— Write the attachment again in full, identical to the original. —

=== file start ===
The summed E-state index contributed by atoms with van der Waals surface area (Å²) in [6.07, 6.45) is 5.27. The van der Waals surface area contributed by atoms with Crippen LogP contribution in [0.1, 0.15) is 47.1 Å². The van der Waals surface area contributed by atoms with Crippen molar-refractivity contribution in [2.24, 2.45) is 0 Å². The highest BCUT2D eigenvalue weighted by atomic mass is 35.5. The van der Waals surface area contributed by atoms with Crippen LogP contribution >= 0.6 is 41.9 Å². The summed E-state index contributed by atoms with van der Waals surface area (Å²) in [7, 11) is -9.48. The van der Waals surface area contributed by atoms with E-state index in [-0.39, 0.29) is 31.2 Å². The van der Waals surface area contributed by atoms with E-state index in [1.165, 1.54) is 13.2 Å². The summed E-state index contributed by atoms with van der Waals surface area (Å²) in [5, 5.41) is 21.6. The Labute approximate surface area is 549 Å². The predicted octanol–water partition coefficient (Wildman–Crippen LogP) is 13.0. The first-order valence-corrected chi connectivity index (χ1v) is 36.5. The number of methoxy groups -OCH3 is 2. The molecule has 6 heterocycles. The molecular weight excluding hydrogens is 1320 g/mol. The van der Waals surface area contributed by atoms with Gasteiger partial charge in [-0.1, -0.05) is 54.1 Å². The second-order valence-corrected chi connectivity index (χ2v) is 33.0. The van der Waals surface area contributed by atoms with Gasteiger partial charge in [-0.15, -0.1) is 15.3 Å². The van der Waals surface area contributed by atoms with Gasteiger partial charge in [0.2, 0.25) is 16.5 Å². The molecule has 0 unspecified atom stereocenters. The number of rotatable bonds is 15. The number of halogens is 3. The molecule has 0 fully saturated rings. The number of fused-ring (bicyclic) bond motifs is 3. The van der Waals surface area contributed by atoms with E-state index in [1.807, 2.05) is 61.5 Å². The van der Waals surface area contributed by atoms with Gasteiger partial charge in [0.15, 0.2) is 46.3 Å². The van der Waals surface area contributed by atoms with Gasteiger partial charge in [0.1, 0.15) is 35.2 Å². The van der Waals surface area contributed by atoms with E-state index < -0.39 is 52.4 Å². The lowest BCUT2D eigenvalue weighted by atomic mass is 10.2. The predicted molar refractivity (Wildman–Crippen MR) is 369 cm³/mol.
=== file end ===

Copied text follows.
The summed E-state index contributed by atoms with van der Waals surface area (Å²) in [6.07, 6.45) is 5.27. The van der Waals surface area contributed by atoms with Crippen LogP contribution in [0.1, 0.15) is 47.1 Å². The van der Waals surface area contributed by atoms with Crippen molar-refractivity contribution in [2.24, 2.45) is 0 Å². The highest BCUT2D eigenvalue weighted by atomic mass is 35.5. The van der Waals surface area contributed by atoms with Crippen LogP contribution >= 0.6 is 41.9 Å². The summed E-state index contributed by atoms with van der Waals surface area (Å²) in [7, 11) is -9.48. The van der Waals surface area contributed by atoms with E-state index in [-0.39, 0.29) is 31.2 Å². The van der Waals surface area contributed by atoms with E-state index in [1.165, 1.54) is 13.2 Å². The summed E-state index contributed by atoms with van der Waals surface area (Å²) in [5, 5.41) is 21.6. The Labute approximate surface area is 549 Å². The predicted octanol–water partition coefficient (Wildman–Crippen LogP) is 13.0. The first-order valence-corrected chi connectivity index (χ1v) is 36.5. The number of methoxy groups -OCH3 is 2. The molecule has 6 heterocycles. The molecular weight excluding hydrogens is 1320 g/mol. The van der Waals surface area contributed by atoms with Gasteiger partial charge in [-0.1, -0.05) is 54.1 Å². The second-order valence-corrected chi connectivity index (χ2v) is 33.0. The van der Waals surface area contributed by atoms with Gasteiger partial charge in [-0.15, -0.1) is 15.3 Å². The van der Waals surface area contributed by atoms with Gasteiger partial charge in [0.2, 0.25) is 16.5 Å². The molecule has 0 unspecified atom stereocenters. The number of rotatable bonds is 15. The number of halogens is 3. The molecule has 0 fully saturated rings. The number of fused-ring (bicyclic) bond motifs is 3. The van der Waals surface area contributed by atoms with E-state index in [1.807, 2.05) is 61.5 Å². The van der Waals surface area contributed by atoms with Gasteiger partial charge in [0.15, 0.2) is 46.3 Å². The van der Waals surface area contributed by atoms with Gasteiger partial charge in [0.1, 0.15) is 35.2 Å². The van der Waals surface area contributed by atoms with E-state index < -0.39 is 52.4 Å². The lowest BCUT2D eigenvalue weighted by atomic mass is 10.2. The predicted molar refractivity (Wildman–Crippen MR) is 369 cm³/mol.